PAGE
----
NEW YORK (AP) — U.S. stocks headed higher Friday as the market bounced back from a steep loss the day before. Most Asian and European markets were closed for a holiday.
KEEPING SCORE: The Dow Jones industrial average was up 157 points, or 0.9 percent, to 17,998 as of 2:27 p.m. Eastern time. The 30-company average lost 195 points the day before.The Standard & Poor’s 500 index climbed 19 points, or 0.9 percent, to 2,104, while the Nasdaq composite rose 50 points, 1 percent, to 4,990.TRADERS TRADING: “It’s an odd day in the markets,” said Jack Ablin, chief investment officer at BMO Private Bank. The economic news out Friday was mostly disappointing, he said, yet traders pushed up major indexes at the end of a rough week. The S&P 500 is on track for a 0.8 percent weekly loss, the Nasdaq for a 2.2 percent loss.MIXED: Spending on construction fell in March, the government reported Friday, a result of a drop in new home building and government projects. Another report said optimism about the job market last month lifted U.S. consumer sentiment to its second-highest level since 2007.
NOT TRENDING: LinkedIn plunged 20 percent after the online networking service warned of weaker earnings in the months ahead, a result of the stronger dollar and the company’s pending purchase of Lynda.com, an online learning company. Twitter continued a slump started earlier in the week when the company turned in disappointing sales and cut its revenue outlook. Twitter dropped $1.54, or 4 percent, to $37.42, while LinkedIn lost $51.13 to $201.TRAVEL TIME: Expedia turned in sales results that topped Wall Street’s estimates. The online travel company’s stock jumped $7.72, or 8 percent, to $101.76.SO FAR: Roughly a third of all the companies in the S&P 500 reported first-quarter results this week, and the news was mixed. Falling oil prices and a rising dollar hammered many of them. Analysts expect companies in the S&P 500 will say overall earnings inched up 0.6 percent compared with the same period of last year, according to S&P Capital IQ, a provider of financial information. But revenue is expected to drop 1.4 percent.BAD NEWS, FOR SOME: Ablin said that investors are wrestling with a slew of diverging trends. Recent reports have raised concerns about the economy’s strength. On Wednesday, the government said that it nearly stopped growing in the first three months of the year. To some investors that’s not such bad news: Weak economic growth could lead the Federal Reserve to postpone its plans to raise a key borrowing rate. Record low interest rates have helped the stock market soar since the financial crisis.“Economic data has recently been disappointing,” Ablin said, “but that keeps the Fed offstage.”EUROPE: The only major market open for trading was in the U.K., where the FTSE 100 finished with a gain of 0.4 percent.ASIA: Japan’s Nikkei 225 rose 0.1 percent, and Australia’s S&P/ASX 200 added 0.4 percent. New Zealand’s benchmark rose 0.1 percent. Most markets in Asia and Europe were closed for the International Workers Day holiday.CRUDE: Benchmark U.S. crude oil sank 48 cents to close at $59.15 a barrel on the New York Mercantile Exchange.BONDS, CURRENCIES: U.S. government bonds sank, pushing the yield on the 10-year up to 2.12 percent from 2.03 percent the day before. In currency trading, the euro gained against the dollar, edging up to $1.1235 from $1.1214 the day before.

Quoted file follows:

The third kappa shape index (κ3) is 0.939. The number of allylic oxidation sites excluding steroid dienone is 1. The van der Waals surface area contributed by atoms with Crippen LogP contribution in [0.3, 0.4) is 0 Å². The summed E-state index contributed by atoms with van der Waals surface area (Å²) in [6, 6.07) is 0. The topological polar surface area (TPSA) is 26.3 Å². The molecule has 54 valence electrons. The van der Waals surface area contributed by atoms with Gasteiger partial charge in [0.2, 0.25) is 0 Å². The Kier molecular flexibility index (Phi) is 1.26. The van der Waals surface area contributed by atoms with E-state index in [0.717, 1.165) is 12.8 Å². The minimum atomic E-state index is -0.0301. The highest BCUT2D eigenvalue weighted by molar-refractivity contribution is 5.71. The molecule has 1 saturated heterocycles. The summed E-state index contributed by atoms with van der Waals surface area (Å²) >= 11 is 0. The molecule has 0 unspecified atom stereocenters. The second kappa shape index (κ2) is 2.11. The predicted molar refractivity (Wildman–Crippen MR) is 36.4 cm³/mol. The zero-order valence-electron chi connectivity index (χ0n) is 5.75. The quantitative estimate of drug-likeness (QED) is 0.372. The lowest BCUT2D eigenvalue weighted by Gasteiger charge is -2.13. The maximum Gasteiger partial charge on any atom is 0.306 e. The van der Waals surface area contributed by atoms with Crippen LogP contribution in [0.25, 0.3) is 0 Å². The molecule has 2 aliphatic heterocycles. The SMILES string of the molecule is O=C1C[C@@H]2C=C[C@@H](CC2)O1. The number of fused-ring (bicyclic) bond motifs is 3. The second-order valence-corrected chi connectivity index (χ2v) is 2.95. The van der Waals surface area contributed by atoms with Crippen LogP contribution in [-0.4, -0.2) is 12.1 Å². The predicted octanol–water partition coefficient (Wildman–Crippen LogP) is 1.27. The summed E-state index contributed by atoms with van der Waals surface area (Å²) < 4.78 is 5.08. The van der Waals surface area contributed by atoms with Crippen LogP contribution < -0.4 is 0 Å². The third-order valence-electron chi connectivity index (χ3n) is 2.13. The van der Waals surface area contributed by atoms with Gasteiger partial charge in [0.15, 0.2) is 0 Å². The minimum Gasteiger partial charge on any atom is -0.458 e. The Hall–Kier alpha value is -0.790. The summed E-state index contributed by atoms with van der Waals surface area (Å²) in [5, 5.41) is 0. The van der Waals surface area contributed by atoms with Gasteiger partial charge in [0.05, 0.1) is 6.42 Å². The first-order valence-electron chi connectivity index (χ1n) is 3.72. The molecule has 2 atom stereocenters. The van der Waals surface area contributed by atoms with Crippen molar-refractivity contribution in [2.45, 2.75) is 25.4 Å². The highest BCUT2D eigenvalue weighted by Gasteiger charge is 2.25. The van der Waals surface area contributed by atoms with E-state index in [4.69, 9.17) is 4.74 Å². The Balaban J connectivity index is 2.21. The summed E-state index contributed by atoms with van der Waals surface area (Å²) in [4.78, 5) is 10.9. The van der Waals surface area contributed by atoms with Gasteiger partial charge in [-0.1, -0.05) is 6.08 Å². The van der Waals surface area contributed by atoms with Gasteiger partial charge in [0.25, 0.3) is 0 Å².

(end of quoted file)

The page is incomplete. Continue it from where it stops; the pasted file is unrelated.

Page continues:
METALS: In metals trading, gold dropped $7.90 to end at $1,174.50 an ounce, while silver slid 2 cents to $16.14 an ounce. Copper added 4 cents to $2.93 a pound.